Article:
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The 13 Most Amazing In-Camera Special Effects in Movie History

28 January 2017 | Features, Other Lists | by David Brimer

2001 a space odyssey

It seems almost impossible to remember a time when computer generated effects did not dominate the movie screen. From Disney’s revolutionary Tron to that first glimpse of a Brontosaurus in Jurassic Park, CGI has become essential to filmmaking. When used correctly, and preferably with moderation, it can create pure magic. Just watch any of the Lord Of The Rings films to see this in action. The key is to use it as another tool in the arsenal, not the end all be all that replaces old school effects.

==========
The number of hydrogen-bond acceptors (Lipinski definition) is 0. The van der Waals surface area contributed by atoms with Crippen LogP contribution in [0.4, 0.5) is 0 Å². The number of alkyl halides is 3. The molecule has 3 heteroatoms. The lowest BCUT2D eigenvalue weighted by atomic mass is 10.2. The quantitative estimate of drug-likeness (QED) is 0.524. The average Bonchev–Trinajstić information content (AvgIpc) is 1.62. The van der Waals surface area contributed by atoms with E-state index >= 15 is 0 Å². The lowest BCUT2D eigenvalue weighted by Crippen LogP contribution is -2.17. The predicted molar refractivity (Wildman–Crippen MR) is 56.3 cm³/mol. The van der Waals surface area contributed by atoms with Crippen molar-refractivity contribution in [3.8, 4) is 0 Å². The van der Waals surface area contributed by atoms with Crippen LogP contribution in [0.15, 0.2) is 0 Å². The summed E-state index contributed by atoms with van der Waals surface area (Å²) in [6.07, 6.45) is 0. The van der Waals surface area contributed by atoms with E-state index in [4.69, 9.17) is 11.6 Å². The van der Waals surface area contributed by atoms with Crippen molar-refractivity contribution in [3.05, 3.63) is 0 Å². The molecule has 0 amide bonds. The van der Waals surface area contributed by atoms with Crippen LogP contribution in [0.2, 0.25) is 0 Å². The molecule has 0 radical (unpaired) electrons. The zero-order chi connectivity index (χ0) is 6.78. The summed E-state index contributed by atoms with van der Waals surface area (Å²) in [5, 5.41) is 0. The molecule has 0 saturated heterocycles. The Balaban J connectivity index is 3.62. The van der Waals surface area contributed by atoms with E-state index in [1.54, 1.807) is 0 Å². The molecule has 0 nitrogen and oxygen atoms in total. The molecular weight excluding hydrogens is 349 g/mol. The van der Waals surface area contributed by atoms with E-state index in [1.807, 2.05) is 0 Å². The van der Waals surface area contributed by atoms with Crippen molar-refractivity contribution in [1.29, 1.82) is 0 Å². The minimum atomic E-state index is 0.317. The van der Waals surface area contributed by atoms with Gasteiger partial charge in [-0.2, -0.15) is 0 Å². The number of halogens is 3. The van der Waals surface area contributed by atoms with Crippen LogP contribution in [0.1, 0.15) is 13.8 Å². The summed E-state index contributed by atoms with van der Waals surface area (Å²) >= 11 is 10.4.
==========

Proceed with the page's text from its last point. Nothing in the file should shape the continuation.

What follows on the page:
The truth is, when it comes down to it, filmmakers are just getting lazy.

There is an unprecedented amount of creativity involved in capturing reality on film, even if the intent is pure fantasy. Before the computer, it was the only option. Filmmakers turned to engineers and technicians to devise ingenious ways to get the intended effect. A lot of times this meant tampering with the film itself – through double exposing or splicing – to create otherworldly visions.

Since the advent of CGI, several filmmakers have reverted to old school effects to create scenes that rival anything a computer can create, proving there is still life in old school filmmaking.

Here are 13 of the greatest in camera effects sequences in cinema history.

 

13. Star Wars – Tatooine

best 1977 movies